Monday, January 25, 2010

The Myth of the Poe/Osgood/Griswold "Triangle"

"The exact contrary of what is generally believed is often the truth"
-Jean de la Bruyere
Among the tawdrier writings about Edgar Allan Poe, it has become quite popular to attribute Rufus Griswold's enmity towards him as being largely inspired by jealousy over Frances S. Osgood. It is, like the story that Osgood was estranged from her husband when she knew Poe, one of those fallacies that can't seem to be killed off with an axe. According to this tradition, Griswold and Poe were both suitors for Osgood's favor (never mind that all three were married,) a competition that maddened Griswold to the point where he took a brutal literary revenge against his dead rival. (Left unasked is the question of how to explain Poe's many other, even more vicious calumniators--Thomas Dunn English, Charles F. Briggs, Lewis Gaylord Clark, etc. Are we to believe that they were all motivated by lust for that histrionic little flittermouse Mrs. Osgood and what English so memorably described as her "infantile act?")frances sargent osgood edgar allan poeThis melodramatic balderdash was, of course, started by that queen of melodramatic balderdash, Sarah Helen Whitman. (In tribute to the extent that she and her ether bottle managed to muddy the waters of Poe biography, I hereby nominate Mrs. Whitman for this blog's prestigious Sallie Robins Memorial Award.**) She is, in fact, the only source for the "jealousy" legend. What planted this idea in her head was a note Griswold wrote his friend Mary Hewitt in the spring of 1850. Hewitt, wishing to clarify Griswold's motives in regard to his infamous Poe memoir, later passed the letter on to Whitman. We do not have this note, but Whitman later quoted Griswold as writing, "I am getting on rapidly with my 'Life of Poe,' and am trying hard to do him justice, for Fanny's spirit looks down on me while I write."
rufus griswold frances osgood edgar allan poe
Assuming Griswold actually made such a statement--and it does sound like him at his most sickeningly oleaginous--he and Hewitt obviously saw it as a defense of his insulting memoir. Griswold always piously claimed that he had been kind to Poe's memory, that he did a gentlemanly suppression of all sorts of never-described, but, he implied, unspeakable revelations about the dead poet. (One wonders how Griswold reconciled his ventures into forgery with his claims of "doing Poe justice," but never mind.) Presumably, the letter claimed he was presenting Poe in the best possible terms, out of Griswold's respect for Osgood's admiration for him. (Unless, of course, he knew that cruelly denegrating the dead man was exactly what "Fanny" would have wanted--and with this crowd, that's always a possibility.)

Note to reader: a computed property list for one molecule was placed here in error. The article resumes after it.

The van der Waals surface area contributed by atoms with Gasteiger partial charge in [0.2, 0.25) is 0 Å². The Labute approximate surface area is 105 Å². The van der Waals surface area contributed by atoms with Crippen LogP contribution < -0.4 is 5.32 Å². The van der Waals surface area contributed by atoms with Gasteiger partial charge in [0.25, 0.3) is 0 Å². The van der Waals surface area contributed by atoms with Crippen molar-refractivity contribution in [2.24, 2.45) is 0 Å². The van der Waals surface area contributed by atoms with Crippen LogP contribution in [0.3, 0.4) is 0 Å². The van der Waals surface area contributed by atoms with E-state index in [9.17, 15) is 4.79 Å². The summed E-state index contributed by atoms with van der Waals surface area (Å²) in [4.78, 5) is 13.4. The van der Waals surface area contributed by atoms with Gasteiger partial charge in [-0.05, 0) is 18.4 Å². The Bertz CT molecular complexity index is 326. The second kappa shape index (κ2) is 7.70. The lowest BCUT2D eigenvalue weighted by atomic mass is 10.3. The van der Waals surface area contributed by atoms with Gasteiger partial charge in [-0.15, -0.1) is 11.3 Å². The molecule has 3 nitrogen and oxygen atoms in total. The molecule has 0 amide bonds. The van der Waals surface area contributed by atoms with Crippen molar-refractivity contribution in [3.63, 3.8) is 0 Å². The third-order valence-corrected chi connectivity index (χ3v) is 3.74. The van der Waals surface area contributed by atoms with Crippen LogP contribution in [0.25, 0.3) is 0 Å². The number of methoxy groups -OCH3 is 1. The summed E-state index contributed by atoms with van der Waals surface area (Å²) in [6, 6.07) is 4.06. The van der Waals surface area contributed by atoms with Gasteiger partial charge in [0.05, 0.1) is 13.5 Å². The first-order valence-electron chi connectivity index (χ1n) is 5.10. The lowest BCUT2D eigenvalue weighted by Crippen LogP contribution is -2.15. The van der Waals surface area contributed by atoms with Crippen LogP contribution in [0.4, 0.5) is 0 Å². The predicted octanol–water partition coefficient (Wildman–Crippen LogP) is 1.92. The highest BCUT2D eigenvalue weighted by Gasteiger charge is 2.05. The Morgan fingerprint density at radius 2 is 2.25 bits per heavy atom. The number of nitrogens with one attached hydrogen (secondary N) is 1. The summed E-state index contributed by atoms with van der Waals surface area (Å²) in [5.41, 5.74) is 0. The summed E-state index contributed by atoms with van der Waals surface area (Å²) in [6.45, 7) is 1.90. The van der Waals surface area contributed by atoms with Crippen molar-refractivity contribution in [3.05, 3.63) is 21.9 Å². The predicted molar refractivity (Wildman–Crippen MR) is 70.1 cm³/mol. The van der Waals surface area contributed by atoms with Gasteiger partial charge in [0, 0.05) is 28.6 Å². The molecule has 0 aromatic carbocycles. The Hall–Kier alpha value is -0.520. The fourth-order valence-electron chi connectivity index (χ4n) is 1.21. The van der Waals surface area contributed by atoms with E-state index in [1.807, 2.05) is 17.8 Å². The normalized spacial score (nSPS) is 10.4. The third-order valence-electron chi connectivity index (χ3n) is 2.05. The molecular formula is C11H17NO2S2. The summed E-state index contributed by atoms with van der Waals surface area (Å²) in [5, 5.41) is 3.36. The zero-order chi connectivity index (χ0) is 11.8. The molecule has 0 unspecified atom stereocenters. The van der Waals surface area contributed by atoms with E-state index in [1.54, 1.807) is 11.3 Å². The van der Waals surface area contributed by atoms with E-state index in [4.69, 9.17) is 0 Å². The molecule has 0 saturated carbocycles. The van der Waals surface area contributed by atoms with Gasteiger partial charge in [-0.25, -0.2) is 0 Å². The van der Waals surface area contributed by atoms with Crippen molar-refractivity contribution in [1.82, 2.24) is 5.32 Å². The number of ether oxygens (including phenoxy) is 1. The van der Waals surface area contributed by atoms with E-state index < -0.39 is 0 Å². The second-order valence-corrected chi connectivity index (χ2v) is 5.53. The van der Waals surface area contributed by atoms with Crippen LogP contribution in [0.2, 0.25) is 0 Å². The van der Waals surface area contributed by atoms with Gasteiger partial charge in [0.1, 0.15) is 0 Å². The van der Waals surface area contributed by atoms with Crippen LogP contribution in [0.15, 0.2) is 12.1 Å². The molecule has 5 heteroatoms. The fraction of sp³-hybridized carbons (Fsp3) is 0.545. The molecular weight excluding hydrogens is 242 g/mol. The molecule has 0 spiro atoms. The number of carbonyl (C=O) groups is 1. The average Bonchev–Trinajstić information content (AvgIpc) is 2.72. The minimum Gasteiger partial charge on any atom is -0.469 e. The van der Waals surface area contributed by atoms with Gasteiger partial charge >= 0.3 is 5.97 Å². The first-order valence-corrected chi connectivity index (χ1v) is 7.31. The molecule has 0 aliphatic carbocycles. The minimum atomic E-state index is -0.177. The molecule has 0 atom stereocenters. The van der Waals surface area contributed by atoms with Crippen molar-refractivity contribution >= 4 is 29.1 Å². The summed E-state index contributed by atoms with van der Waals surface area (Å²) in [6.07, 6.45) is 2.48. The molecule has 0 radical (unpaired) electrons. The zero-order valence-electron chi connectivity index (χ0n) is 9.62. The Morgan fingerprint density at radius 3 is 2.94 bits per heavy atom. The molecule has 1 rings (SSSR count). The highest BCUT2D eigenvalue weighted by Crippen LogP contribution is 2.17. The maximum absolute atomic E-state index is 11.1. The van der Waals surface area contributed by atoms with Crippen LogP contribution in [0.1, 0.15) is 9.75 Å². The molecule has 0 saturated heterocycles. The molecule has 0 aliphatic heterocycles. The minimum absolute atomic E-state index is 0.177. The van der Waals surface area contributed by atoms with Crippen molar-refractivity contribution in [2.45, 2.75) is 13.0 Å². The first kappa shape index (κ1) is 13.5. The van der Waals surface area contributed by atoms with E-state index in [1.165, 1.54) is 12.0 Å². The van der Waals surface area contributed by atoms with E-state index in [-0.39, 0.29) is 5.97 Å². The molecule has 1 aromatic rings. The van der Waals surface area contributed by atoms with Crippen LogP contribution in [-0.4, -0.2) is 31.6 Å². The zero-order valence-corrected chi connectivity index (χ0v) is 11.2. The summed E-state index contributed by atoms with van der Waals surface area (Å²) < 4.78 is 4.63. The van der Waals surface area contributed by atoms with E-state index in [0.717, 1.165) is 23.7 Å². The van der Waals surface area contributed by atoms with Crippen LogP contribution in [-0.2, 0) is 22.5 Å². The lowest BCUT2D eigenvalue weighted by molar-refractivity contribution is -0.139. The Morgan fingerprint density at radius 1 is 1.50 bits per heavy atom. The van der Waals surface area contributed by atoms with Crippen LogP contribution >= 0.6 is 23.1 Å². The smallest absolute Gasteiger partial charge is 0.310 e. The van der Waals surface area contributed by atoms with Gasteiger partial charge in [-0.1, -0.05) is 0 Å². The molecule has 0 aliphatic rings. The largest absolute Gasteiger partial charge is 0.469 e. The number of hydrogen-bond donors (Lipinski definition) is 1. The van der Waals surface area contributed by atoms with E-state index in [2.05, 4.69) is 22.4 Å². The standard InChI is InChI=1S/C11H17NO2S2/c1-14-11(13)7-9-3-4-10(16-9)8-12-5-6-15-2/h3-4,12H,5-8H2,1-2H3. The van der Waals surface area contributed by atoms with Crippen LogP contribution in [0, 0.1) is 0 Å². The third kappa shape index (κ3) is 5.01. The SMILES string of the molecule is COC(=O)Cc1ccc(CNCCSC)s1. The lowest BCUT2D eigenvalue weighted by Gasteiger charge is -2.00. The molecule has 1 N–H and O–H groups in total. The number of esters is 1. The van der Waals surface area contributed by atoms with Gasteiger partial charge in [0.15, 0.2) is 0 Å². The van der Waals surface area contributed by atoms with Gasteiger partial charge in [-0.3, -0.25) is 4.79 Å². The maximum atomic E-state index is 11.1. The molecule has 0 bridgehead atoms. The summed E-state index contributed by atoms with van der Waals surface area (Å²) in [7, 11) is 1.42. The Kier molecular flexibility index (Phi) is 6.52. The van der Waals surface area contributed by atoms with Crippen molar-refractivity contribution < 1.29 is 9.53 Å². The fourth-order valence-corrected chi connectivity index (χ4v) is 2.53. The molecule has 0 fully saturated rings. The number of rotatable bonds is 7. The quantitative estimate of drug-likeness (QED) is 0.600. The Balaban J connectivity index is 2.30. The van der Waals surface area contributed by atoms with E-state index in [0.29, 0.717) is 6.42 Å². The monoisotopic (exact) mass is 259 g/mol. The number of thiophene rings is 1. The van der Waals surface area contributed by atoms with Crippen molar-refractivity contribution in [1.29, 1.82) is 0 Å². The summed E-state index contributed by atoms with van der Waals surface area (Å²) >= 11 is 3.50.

Hewitt obviously assumed this letter would convince Whitman of Griswold's good intentions--certainly, Hewitt would not have wanted to give the idea that her good friend and literary patron Griswold acted from base motives--but unfortunately Sarah Helen, as she so often did, took hold of the wrong end of the stick and allowed her drug-fueled imagination to run riot. She knew--as who did not?--of Osgood's flagrant public admiration for Poe, as well as Griswold's corresponding (and probably equally shallow and insincere) fondness for Osgood. Whitman thus came to the assumption that Poe's literary executor allowed jealousy of Osgood's partiality to lead him into character assassination. Whitman wrote that Griswold's "task" (of doing Poe "justice") "was evidently too great for him. He could not forgive him [Poe] the interest which he had inspired in the person he [Griswold] most wanted to please." In her strange little 1860 book, "Edgar Poe and His Critics," Whitman carried her fantasies even further, with an addled and completely irrelevant passage where viewing portraits of the trio led her to envision Poe and Griswold simultaneously battling for Osgood's praise and affection. (A footnote: Whitman's booklet does make an interesting read, if only as proof of her total and rather sad lack of understanding about Poe--as a man or a writer. Her complete misinterpretation of "Eureka" makes particularly painful reading.)